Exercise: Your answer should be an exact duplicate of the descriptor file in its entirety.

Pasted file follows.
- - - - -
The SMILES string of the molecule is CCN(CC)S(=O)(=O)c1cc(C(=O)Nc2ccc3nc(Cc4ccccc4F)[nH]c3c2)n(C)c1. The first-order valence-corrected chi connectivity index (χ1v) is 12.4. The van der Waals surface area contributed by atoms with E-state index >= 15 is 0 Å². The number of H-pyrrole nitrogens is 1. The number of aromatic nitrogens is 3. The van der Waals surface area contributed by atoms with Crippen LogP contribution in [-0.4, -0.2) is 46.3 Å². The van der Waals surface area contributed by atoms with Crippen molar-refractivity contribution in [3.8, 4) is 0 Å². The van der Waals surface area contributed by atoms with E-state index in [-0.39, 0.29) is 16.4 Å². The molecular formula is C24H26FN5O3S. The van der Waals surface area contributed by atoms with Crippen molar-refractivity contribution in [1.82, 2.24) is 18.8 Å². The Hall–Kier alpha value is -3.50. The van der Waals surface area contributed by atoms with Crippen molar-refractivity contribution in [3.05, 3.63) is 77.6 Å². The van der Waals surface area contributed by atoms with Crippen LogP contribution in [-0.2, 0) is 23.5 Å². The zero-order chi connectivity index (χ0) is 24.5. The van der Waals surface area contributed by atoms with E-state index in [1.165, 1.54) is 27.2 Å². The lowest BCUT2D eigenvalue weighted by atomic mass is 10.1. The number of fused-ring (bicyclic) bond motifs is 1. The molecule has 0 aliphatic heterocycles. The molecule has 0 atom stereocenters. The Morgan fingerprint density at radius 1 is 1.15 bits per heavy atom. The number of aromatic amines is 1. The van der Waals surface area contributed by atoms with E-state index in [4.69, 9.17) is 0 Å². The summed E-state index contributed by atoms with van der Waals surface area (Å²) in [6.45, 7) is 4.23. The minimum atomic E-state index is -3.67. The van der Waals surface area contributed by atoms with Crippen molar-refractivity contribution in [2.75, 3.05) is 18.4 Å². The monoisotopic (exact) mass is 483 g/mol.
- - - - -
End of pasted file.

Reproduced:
The SMILES string of the molecule is CCN(CC)S(=O)(=O)c1cc(C(=O)Nc2ccc3nc(Cc4ccccc4F)[nH]c3c2)n(C)c1. The first-order valence-corrected chi connectivity index (χ1v) is 12.4. The van der Waals surface area contributed by atoms with E-state index >= 15 is 0 Å². The number of H-pyrrole nitrogens is 1. The number of aromatic nitrogens is 3. The van der Waals surface area contributed by atoms with Crippen LogP contribution in [-0.4, -0.2) is 46.3 Å². The van der Waals surface area contributed by atoms with Crippen molar-refractivity contribution in [3.8, 4) is 0 Å². The van der Waals surface area contributed by atoms with E-state index in [-0.39, 0.29) is 16.4 Å². The molecular formula is C24H26FN5O3S. The van der Waals surface area contributed by atoms with Crippen molar-refractivity contribution in [1.82, 2.24) is 18.8 Å². The Hall–Kier alpha value is -3.50. The van der Waals surface area contributed by atoms with Crippen molar-refractivity contribution in [3.05, 3.63) is 77.6 Å². The van der Waals surface area contributed by atoms with Crippen LogP contribution in [-0.2, 0) is 23.5 Å². The zero-order chi connectivity index (χ0) is 24.5. The van der Waals surface area contributed by atoms with E-state index in [1.165, 1.54) is 27.2 Å². The lowest BCUT2D eigenvalue weighted by atomic mass is 10.1. The number of fused-ring (bicyclic) bond motifs is 1. The molecule has 0 aliphatic heterocycles. The molecule has 0 atom stereocenters. The Morgan fingerprint density at radius 1 is 1.15 bits per heavy atom. The number of aromatic amines is 1. The van der Waals surface area contributed by atoms with E-state index in [4.69, 9.17) is 0 Å². The summed E-state index contributed by atoms with van der Waals surface area (Å²) in [6.45, 7) is 4.23. The minimum atomic E-state index is -3.67. The van der Waals surface area contributed by atoms with Crippen molar-refractivity contribution in [2.75, 3.05) is 18.4 Å². The monoisotopic (exact) mass is 483 g/mol.